Minneapolis has been chosen as one of 22 North American cities for a yearlong effort to see how new technology can improve urban transportation, Transportation for America announced Thursday.
The city will be part of the Smart Cities Collaborative, which will share ideas on how innovations such as dockless bike-sharing systems, ride-sharing and autonomous vehicles could change the transportation landscape.
"We need more skill and know-how and want to harness the potential of technology to further our city's goals," said Minneapolis Public Works Director Robin Hutcheson. "It's an opportunity to prepare. If we don't, technology could happen to us instead of for us."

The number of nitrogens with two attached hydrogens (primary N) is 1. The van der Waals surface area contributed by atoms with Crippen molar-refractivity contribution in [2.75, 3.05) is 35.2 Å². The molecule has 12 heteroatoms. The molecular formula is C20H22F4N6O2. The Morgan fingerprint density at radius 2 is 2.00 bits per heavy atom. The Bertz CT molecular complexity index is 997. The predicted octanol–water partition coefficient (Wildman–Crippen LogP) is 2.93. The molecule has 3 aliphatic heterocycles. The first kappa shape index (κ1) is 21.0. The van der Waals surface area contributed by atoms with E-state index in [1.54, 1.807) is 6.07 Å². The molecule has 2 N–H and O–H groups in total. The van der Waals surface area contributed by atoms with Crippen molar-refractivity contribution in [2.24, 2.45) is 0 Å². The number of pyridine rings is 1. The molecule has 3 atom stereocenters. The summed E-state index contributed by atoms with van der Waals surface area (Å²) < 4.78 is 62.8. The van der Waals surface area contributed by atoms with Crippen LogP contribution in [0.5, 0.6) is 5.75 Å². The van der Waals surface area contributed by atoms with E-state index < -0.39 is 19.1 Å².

This is the second year for the Smart Cities Collaborative. Minneapolis was among 50 cities that applied. The city will send delegates to four meetings throughout the year, the first April 16-17 in Denver.
This year's group will focus on how emerging technologies and ride options are reshaping the right of way and curb space, said Russ Brooks, Transportation for America's Director of Smart Cities.
"Streets and curb space are some of the most important assets cities control, yet they're often undermanaged," Brooks said.
Hutcheson said she hopes to learn what partnerships the city needs, such as the pilot project with MnDOT that brought an autonomous bus to Nicollet Mall during Super Bowl Week.
Joining Minneapolis are Atlanta; Austin, Texas; Boulder, Colo.; Gainesville, Fla.; Houston; Indianapolis; Los Angeles; Madison, Wis.; Miami-Dade, Fla.; New York City; Pittsburgh; Portland, Ore.; San Diego; San Francisco; San Jose; Santa Monica, Calif.; Washington, D.C.; Seattle; and West Sacramento, Calif., as well as Toronto.